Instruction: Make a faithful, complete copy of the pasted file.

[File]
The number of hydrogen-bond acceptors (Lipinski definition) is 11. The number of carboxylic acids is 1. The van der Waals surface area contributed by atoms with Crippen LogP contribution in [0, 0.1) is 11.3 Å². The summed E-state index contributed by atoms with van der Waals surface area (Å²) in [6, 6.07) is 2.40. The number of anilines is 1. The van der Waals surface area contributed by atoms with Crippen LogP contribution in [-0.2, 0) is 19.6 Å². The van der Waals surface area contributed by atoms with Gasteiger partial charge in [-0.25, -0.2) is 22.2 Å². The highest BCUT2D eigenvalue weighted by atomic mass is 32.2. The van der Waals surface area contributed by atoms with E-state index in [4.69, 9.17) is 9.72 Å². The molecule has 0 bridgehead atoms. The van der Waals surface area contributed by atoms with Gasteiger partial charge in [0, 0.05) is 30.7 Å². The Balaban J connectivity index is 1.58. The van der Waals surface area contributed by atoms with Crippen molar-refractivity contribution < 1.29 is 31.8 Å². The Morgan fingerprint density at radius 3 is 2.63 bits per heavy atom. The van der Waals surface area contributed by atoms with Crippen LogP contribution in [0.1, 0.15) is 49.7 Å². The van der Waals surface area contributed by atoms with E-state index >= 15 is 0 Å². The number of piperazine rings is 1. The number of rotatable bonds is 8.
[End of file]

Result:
The number of hydrogen-bond acceptors (Lipinski definition) is 11. The number of carboxylic acids is 1. The van der Waals surface area contributed by atoms with Crippen LogP contribution in [0, 0.1) is 11.3 Å². The summed E-state index contributed by atoms with van der Waals surface area (Å²) in [6, 6.07) is 2.40. The number of anilines is 1. The van der Waals surface area contributed by atoms with Crippen LogP contribution in [-0.2, 0) is 19.6 Å². The van der Waals surface area contributed by atoms with Gasteiger partial charge in [-0.25, -0.2) is 22.2 Å². The highest BCUT2D eigenvalue weighted by atomic mass is 32.2. The van der Waals surface area contributed by atoms with E-state index in [4.69, 9.17) is 9.72 Å². The molecule has 0 bridgehead atoms. The van der Waals surface area contributed by atoms with Gasteiger partial charge in [0, 0.05) is 30.7 Å². The Balaban J connectivity index is 1.58. The van der Waals surface area contributed by atoms with Crippen molar-refractivity contribution < 1.29 is 31.8 Å². The Morgan fingerprint density at radius 3 is 2.63 bits per heavy atom. The van der Waals surface area contributed by atoms with Crippen LogP contribution in [0.1, 0.15) is 49.7 Å². The van der Waals surface area contributed by atoms with E-state index >= 15 is 0 Å². The number of piperazine rings is 1. The number of rotatable bonds is 8.